September 27, 2023

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Top left: Photo from an operational AV described elsewhere (Operational Agrivoltaic farm from MetSolar). Top right: Photosynthetic efficiency (ordinate) as a function of wavelength (abscissa) for photosynthetically active radiation (PAR). Bottom left: Photosynthesis (Pn) per unit leaf area as a function of PAR for shade tolerant (solid blue) and shade intolerant (dashed black) species. The Pn for the shade tolerant species saturates at low PAR compared to the shade intolerant species. Beyond the near saturation point (vertical arrow), increasing PAR leads to minor increases in Pn. Hence, excess light can be used for energy generation by the PV system. Bottom right: Solutions of the von Bertalanffy equation illustrating the time (t) variation of aboveground biomass B(t) (in gm) of an individual seedling for 3 allometric scaling exponents (n=0.7, 0.8, 0.85). The Be,2=α1/(1−n) is the maximum attainable aboveground biomass (dashed horizontal). The growing season (about 100 days) is much longer than the relaxation time in all 3 cases. The commentary offers conjectures about how the addition of PV impacts Be,2 from a control with no PV. Credit: Earth’s Future (2023). DOI: 10.1029/2023EF003512

Agricultural photovoltaics (AV) is a concept developed in the 1980s that combines agriculture and solar energy production on the same land. Practitioners grow crops under solar panels and can control the amount and wavelength of light that passes through photosynthesis. Light not needed for photosynthesis could provide clean energy production. At the same time, when plants photosynthesize, they lose water through transpiration. The loss of moisture cools the air and increases the power generation efficiency of the panels. It’s a win-win situation—at least in theory.

However, significant challenges facing AV have hindered its widespread adoption. A pressing question is how AV technology can maximize crop productivity and energy generation while minimizing plant water loss and irrigation needs. That’s a lot to ask for on a piece of land.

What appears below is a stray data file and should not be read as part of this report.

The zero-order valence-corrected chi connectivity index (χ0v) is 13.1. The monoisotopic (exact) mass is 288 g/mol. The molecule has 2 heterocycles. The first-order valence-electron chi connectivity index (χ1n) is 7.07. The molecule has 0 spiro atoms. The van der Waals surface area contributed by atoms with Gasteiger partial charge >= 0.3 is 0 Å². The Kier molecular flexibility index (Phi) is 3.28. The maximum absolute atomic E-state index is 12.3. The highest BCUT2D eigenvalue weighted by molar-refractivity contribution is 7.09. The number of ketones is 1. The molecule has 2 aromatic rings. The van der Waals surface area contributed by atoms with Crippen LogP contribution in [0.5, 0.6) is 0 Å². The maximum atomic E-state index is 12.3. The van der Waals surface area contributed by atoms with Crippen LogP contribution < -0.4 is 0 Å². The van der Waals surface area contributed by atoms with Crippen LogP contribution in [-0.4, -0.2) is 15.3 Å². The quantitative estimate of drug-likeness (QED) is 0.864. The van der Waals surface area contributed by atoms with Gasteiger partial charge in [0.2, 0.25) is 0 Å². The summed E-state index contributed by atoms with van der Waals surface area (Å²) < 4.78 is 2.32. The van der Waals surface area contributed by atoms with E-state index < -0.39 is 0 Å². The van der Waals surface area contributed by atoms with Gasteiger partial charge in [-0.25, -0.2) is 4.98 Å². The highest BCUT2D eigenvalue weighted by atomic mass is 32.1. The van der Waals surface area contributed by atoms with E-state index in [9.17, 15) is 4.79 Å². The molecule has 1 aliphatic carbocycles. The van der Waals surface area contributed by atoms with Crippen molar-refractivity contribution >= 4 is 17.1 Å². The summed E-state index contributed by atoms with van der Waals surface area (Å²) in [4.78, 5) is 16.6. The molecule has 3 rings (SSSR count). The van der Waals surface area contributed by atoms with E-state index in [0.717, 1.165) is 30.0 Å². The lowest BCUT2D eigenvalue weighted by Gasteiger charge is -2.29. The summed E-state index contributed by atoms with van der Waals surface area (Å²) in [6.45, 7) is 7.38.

In a previous study, the scientists argued that successful AV installations could divide light into wavelengths that are effective for energy production or photosynthesis, such as red for crops and blue for solar panels. Building on this work, Gabriel Katul developed a mathematical framework to quantify how individual plants use different wavelengths of light in photosynthesis. The study, published in Earth’s Future, sought to find out how combining photovoltaic systems with agriculture would affect aboveground biomass, which researchers use to estimate crop yields.

The model considered individual plants and introduced variables, such as a plant’s shade tolerance, that could affect its growth under a photovoltaic installation. The framework assumes that resources such as light are acquired based on leaf area, but that respiration costs are proportional to plant size. The study also considered how solar panels alter the microclimate and light availability beneath their cells.

Review articles highlight that candidate crops for AV are shade tolerant and have large aboveground leaf area. Reduced air temperature and higher soil moisture under photovoltaic systems allow plants to allocate more carbon to aboveground biomass, resulting in greater leaf area. This trait is common among shade tolerant plants, suggesting that larger leafy crops like arugula, kale, and tomatoes may be more likely to be successful in AV settings.

The next step, the author says, is to expand the findings beyond single crops by taking into account factors like crop crowding density.

More information:
Gabriel G. Katul, Agrivoltaics in Color: Going From Light Spectra to Biomass, Earth’s Future (2023). DOI: 10.1029/2023EF003512

Journal information:
Earth’s Future

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